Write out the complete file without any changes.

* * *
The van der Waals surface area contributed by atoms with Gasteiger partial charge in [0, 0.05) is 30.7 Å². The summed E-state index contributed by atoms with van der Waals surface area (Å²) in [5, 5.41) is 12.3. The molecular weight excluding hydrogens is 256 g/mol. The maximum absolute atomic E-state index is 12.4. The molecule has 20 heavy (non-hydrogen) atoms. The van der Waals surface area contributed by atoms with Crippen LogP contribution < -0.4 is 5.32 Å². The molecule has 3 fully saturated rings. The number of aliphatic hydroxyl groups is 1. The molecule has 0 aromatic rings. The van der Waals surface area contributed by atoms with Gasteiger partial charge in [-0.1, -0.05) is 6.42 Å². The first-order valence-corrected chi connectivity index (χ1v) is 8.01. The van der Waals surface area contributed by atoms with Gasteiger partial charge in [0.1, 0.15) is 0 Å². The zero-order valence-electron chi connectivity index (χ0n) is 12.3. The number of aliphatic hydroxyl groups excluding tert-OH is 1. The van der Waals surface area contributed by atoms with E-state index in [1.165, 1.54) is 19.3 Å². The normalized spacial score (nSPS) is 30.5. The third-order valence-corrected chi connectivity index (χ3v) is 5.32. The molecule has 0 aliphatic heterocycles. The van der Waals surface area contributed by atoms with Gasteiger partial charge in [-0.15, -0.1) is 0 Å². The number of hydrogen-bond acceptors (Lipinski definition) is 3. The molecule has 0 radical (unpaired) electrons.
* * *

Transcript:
The van der Waals surface area contributed by atoms with Gasteiger partial charge in [0, 0.05) is 30.7 Å². The summed E-state index contributed by atoms with van der Waals surface area (Å²) in [5, 5.41) is 12.3. The molecular weight excluding hydrogens is 256 g/mol. The maximum absolute atomic E-state index is 12.4. The molecule has 20 heavy (non-hydrogen) atoms. The van der Waals surface area contributed by atoms with Crippen LogP contribution < -0.4 is 5.32 Å². The molecule has 3 fully saturated rings. The number of aliphatic hydroxyl groups is 1. The molecule has 0 aromatic rings. The van der Waals surface area contributed by atoms with Gasteiger partial charge in [-0.1, -0.05) is 6.42 Å². The first-order valence-corrected chi connectivity index (χ1v) is 8.01. The van der Waals surface area contributed by atoms with Gasteiger partial charge in [0.1, 0.15) is 0 Å². The zero-order valence-electron chi connectivity index (χ0n) is 12.3. The number of aliphatic hydroxyl groups excluding tert-OH is 1. The van der Waals surface area contributed by atoms with E-state index in [1.165, 1.54) is 19.3 Å². The normalized spacial score (nSPS) is 30.5. The third-order valence-corrected chi connectivity index (χ3v) is 5.32. The molecule has 0 aliphatic heterocycles. The van der Waals surface area contributed by atoms with Gasteiger partial charge in [-0.15, -0.1) is 0 Å². The number of hydrogen-bond acceptors (Lipinski definition) is 3. The molecule has 0 radical (unpaired) electrons.